Egyptian teenage Pharaoh Tutankhamun, who was buried in the Valley of the Kings some 3,000 years ago, is to many the epitome of Ancient Egypt. The enigma surrounding his life and death, as well as the numerous deaths surrounding the discovery of his mummy and attributed to the “curse of the pharaohs” has unfailingly fired people’s imaginations.
Tutankhamun, who took the throne at the age of nine and ruled the kingdom for around nine years, from 1332 to 1323 BC until his death, was buried in the Valley of the Kings and has remained there to the present day.
The Grand Egyptian Museum - a huge project that will finally be finished by the end of 2020 – has coveted the pharaoh’s mummy.
The Grand Egyptian Museum will finally be finished by the end of this year.— Puratatva.Histories (@purahistories) August 8, 2020
It will take “four to six months” in 2021 to install some 100,000 artifacts, including 3,000 treasures from the tomb of Tutankhamun.
There were plans to move the mummified remains of the boy king from their Luxor tomb in May, but locals managed to win the argument, insisting the mummy was their ancestor and a tourist attraction in his own right.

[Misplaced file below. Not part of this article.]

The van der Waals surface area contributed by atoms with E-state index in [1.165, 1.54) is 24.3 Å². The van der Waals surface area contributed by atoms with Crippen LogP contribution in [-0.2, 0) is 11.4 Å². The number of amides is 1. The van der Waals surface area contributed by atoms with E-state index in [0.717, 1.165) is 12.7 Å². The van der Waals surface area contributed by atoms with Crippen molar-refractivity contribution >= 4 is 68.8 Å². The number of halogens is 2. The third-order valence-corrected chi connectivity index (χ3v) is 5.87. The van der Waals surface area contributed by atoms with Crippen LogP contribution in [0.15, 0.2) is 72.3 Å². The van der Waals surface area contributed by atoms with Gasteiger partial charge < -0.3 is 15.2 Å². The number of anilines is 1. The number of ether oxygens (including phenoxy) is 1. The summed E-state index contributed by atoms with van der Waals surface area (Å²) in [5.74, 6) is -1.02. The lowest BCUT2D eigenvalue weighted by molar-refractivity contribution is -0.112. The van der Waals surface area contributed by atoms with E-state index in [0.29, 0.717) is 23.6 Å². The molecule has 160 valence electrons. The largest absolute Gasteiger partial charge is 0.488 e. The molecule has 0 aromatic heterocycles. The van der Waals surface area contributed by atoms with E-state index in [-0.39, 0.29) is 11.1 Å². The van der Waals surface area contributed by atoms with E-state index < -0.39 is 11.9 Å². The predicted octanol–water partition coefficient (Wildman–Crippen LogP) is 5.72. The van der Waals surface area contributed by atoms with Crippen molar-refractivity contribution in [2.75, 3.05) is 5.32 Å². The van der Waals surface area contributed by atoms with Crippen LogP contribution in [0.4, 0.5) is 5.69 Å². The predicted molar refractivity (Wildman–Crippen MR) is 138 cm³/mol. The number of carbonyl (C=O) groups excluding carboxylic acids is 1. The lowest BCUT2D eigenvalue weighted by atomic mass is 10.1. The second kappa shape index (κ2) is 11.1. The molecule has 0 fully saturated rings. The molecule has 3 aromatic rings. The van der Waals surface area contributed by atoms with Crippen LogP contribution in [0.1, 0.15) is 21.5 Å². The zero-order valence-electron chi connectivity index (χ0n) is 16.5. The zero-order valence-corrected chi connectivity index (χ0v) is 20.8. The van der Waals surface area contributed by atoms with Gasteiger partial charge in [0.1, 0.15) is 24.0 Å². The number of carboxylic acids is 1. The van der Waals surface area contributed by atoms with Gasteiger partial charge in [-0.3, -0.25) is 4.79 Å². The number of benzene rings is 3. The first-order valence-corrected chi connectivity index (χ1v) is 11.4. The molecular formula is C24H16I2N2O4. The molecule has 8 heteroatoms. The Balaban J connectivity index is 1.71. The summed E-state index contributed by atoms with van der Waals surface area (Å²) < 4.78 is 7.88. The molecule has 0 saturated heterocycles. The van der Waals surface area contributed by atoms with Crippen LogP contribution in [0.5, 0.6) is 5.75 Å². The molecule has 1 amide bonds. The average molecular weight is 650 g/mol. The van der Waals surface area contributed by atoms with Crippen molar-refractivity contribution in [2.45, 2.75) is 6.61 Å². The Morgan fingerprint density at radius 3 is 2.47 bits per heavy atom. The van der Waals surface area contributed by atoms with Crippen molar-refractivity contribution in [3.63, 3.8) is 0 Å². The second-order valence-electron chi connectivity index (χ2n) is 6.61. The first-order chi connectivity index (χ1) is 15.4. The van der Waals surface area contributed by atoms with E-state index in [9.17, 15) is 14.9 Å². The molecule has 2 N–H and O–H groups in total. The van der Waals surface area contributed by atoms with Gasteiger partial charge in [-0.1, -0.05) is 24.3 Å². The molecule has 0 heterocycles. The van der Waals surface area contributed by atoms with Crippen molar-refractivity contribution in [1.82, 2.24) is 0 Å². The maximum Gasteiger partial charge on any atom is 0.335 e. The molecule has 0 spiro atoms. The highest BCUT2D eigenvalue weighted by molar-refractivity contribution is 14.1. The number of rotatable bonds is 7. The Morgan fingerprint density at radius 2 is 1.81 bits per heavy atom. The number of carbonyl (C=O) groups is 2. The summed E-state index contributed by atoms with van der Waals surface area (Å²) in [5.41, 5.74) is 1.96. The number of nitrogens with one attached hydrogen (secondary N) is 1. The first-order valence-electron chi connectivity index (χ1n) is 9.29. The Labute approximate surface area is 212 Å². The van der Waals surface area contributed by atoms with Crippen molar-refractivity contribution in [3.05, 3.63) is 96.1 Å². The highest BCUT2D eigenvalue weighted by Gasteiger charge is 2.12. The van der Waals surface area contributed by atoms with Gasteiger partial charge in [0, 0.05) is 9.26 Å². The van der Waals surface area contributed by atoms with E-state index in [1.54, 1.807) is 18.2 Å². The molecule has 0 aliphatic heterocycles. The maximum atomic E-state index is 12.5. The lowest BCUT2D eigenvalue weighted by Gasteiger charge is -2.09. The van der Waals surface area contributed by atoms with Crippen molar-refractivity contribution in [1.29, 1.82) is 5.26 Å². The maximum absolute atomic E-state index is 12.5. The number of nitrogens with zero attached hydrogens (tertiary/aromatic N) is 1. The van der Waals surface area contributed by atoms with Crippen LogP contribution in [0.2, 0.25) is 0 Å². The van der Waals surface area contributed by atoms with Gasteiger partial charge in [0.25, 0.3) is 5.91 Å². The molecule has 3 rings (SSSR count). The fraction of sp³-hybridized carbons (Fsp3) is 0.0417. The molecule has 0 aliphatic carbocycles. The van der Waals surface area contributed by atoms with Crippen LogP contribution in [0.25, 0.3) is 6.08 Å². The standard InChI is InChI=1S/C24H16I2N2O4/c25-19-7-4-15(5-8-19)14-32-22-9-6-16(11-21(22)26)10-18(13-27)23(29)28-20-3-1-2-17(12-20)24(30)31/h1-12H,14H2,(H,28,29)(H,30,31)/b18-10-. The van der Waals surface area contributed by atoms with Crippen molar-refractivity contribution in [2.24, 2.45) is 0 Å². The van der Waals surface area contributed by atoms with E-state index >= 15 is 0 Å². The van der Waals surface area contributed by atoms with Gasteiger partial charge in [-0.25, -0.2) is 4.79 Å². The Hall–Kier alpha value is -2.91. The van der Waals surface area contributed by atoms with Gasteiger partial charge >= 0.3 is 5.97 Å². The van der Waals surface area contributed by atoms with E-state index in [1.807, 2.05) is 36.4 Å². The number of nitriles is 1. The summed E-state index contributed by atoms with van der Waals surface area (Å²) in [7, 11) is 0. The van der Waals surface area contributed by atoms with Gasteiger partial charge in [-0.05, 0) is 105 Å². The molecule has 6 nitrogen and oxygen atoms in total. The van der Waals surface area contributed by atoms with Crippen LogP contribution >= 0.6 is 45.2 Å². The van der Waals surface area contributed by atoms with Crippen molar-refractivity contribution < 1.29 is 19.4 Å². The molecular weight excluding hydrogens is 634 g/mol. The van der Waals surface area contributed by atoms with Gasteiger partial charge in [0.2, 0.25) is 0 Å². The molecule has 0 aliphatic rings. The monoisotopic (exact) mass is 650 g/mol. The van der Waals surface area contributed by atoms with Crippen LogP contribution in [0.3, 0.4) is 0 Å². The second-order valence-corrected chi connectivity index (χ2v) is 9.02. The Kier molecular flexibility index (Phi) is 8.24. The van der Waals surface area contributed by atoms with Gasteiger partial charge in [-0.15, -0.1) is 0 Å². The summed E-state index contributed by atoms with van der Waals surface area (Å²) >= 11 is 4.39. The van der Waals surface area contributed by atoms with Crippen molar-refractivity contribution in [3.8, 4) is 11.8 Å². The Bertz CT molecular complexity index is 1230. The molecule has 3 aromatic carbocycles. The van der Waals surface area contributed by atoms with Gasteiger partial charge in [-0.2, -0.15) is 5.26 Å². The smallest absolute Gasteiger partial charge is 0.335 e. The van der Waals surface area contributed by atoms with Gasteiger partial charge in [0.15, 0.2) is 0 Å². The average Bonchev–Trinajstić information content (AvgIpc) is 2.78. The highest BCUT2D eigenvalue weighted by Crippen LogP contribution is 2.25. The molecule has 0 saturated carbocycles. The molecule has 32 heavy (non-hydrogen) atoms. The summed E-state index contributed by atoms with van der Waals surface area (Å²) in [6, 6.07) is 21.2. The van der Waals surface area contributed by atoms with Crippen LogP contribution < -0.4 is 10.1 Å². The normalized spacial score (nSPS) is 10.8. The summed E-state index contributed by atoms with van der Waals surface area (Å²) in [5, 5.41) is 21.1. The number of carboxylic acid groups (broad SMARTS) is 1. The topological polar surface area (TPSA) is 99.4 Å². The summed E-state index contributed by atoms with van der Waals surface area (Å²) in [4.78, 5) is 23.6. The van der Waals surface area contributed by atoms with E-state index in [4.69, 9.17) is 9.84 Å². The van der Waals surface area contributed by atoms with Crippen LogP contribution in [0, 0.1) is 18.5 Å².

“The people of Luxor think that their grandfather should stay there, and I really do respect this. The mummy will stay there,” Zahi Hawass, an Egyptian archaeologist and former antiquities minister, was quoted as saying by CNN.
However, the museum will offer a spectacular display of some 3,000 treasures from the tomb of Tutankhamun, such as Tutankhamun’s death mask, one of the most recognisable artefacts from antiquity, crafted from 22.5 pounds (10.23 kg) pounds of gold.
📣📣 We are thrilled to announce our upcoming exhibition ‘Tutankhamun: Treasures of the Golden Pharaoh’. The #KingTut treasures will come to #SaatchiGallery this November before returning to Egypt forever. Visit: https://t.co/4oFjmp5PLw— Saatchi Gallery (@saatchi_gallery) February 22, 2019
📷: ‘Statue Portrait’ & ‘Coffinette 1’ pic.twitter.com/b41uF3Qp3A
Egyptologists still speculate about what killed the young king, who married his half-sister Ankhesenpaaten upon taking the throne.
Some believe he was assassinated, while others think his death was an accident, likely the result of an infected leg following a fracture.
The pharaoh is also famous for the supposed curse that haunts his tomb, as following its discovery in 1922, archaeologists, and even some of their family members, reportedly died from illnesses or in “freak” accidents.
"When you go really deeply into the collections of the king, into the history of the king, you discover that he was a really important king," says Tayeb Abbas, head of archaeology at the Grand Egyptian Museum, adding:
"What is also important about the king is that his life and death are still a mystery. And that's why people all over the world are still fascinated by King Tutankhamun."